Right to boycott Israel challenged in Georgia, Arkansas courts

Right to boycott Israel challenged in Georgia, Arkansas courts
2 min read
05 March, 2021
Georgia and Arkansas are the latest in a string of US states addressing the right to boycott Israel.
The BDS movement is a peaceful pro-Palestinian initiative calling for boycott of Israel [Getty]
WASHINGTON D.C. (The New Arab) - States across America are being sued by residents who say that preventing their right to boycott Israel is infringing on their first amendment right to free speech.
The latest case is in Georgia, where a woman was denied the opportunity to give a keynote address due to her support for Boycott Divestment Sanctions, an international boycott movement that seeks to challenge Israeli policy toward Palestinians through economic pressure.

The bill was scheduled for a vote on Wednesday, but it has been delayed.
“The right to boycott is inherent in democracy and inherent in history, especially in the south, such as Montgomery bus boycott," says Murtaza Khwaja, legal and policy director at the Council on American-Islamic Relations, which is representing the plaintiff.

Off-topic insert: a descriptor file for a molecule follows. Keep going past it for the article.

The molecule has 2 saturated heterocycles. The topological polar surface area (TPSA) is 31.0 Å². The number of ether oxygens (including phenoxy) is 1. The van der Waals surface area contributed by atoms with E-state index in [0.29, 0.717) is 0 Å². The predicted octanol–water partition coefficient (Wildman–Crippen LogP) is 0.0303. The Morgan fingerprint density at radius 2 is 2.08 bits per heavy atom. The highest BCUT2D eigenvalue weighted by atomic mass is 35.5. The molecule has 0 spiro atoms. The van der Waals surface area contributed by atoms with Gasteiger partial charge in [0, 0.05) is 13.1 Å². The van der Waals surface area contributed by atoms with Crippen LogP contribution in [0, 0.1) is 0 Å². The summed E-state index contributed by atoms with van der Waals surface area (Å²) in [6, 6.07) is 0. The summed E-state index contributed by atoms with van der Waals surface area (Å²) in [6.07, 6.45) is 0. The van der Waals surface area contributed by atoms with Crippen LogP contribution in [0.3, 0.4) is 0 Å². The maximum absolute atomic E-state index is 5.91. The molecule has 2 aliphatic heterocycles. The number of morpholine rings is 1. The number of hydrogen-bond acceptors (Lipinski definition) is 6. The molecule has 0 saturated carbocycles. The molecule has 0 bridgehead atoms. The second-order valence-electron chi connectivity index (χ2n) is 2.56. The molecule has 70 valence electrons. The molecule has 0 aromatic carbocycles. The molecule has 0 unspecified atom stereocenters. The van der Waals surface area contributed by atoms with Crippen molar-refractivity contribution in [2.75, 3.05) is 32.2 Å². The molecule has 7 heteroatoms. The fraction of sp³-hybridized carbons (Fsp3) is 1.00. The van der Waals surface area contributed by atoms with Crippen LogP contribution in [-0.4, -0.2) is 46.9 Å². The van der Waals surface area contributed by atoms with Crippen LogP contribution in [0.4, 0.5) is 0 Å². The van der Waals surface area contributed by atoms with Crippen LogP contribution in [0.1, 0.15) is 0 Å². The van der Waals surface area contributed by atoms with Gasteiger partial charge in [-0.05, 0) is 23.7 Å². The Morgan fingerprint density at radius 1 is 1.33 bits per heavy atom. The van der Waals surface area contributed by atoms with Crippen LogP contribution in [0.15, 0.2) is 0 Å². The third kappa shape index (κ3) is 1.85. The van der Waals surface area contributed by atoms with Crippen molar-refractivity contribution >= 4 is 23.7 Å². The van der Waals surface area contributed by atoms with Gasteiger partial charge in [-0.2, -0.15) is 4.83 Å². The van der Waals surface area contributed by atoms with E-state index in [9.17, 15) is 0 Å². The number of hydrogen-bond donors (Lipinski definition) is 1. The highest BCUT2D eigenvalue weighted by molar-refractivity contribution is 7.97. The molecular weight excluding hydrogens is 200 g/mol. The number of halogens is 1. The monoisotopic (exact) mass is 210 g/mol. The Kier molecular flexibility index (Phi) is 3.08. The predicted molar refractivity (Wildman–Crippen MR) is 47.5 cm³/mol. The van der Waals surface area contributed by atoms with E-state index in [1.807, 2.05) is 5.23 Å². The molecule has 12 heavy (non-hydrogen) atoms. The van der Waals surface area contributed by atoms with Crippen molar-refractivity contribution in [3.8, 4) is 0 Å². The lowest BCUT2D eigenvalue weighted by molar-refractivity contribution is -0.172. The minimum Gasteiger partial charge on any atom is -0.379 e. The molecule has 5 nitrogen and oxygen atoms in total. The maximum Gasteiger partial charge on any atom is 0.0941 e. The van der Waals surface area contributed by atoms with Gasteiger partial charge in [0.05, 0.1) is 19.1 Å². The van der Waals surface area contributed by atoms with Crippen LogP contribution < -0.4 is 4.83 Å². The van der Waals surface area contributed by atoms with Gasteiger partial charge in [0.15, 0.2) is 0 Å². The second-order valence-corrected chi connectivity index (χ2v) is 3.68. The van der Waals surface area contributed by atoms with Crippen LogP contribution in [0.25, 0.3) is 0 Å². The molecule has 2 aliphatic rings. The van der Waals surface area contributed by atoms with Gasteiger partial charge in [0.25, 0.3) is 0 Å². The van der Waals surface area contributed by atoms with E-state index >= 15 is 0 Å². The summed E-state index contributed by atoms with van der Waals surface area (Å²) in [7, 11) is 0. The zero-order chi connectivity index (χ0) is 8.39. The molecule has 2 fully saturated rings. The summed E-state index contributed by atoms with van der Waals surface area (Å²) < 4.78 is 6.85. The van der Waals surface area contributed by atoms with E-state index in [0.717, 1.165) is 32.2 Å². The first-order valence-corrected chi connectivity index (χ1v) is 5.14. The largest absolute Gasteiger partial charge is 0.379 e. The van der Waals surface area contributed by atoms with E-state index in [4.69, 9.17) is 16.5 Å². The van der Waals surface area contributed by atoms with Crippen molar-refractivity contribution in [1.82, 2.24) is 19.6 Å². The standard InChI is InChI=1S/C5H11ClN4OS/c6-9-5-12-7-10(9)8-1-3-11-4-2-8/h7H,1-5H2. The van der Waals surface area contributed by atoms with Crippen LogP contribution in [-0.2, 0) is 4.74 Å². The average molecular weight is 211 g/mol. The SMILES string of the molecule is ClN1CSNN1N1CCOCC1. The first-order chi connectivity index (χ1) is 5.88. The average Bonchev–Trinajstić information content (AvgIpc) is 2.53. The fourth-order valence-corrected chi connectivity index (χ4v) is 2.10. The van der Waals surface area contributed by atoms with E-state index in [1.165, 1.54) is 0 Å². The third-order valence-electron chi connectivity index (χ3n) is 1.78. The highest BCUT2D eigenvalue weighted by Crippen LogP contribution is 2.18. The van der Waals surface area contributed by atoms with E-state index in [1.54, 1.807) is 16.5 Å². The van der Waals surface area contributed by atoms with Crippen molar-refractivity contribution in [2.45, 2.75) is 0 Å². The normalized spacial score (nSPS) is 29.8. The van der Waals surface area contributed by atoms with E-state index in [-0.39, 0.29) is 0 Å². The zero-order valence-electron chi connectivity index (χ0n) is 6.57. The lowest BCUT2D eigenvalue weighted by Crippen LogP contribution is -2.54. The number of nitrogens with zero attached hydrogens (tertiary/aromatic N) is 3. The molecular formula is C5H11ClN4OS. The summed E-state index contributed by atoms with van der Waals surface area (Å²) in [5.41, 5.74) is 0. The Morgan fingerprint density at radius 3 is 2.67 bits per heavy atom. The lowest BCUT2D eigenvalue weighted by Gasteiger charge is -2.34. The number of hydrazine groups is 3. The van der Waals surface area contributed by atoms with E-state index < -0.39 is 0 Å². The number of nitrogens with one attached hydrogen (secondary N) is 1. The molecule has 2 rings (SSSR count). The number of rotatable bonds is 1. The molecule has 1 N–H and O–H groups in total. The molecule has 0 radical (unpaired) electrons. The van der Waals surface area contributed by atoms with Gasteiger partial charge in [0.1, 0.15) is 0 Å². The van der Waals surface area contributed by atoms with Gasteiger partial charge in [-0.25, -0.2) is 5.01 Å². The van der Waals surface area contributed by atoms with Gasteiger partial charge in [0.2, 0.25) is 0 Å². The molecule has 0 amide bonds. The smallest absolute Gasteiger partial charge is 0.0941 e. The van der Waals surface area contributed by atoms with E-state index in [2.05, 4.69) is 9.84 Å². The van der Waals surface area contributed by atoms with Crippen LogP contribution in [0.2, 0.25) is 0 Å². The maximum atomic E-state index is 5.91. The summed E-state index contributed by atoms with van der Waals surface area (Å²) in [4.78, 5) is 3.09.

Read also: The holes in Biden's Palestine policy tell a familiar story

"It’s part of American history and the American civil rights movement. In all of states where this has come up, it has been ruled in favour of the plaintiff. We anticipate it to be successful," Khwaja added.
Similarly, last month in Arkansas, the court ruled that prohibiting the boycott violated people’s constitutional right to freedom of expression.
Ted Swedenburg, a professor of Anthropology at the University of Arkansas, does not see this recent issue over the BDS as anything to be concerned about, as his state does not have many relevant connections to Israel or Palestine.
“I kind of feel like there’s been a national campaign to get states to pass anti-BDS legislation.,” he said. “I think it’s copycat legislation. Arkansas just went along.”
Regardless of how irrelevant these bills appear to be, many civil rights advocates – including some who are against the BDS movement – remain vigilant over any efforts, and potential precedent, to infringe on the constitutional right to freedom of expression.
J Street, which describes itself as a pro-Israel liberal advocacy group, states: “We believe that it is absolutely vital to make clear that individuals, organisations and lawmakers can both oppose the global BDS movement and defend the right of Americans to actively support that or any other boycott movement.”

Brooke Anderson is The New Arab's correspondent in Washington D.C., covering US and international politics, business and culture.

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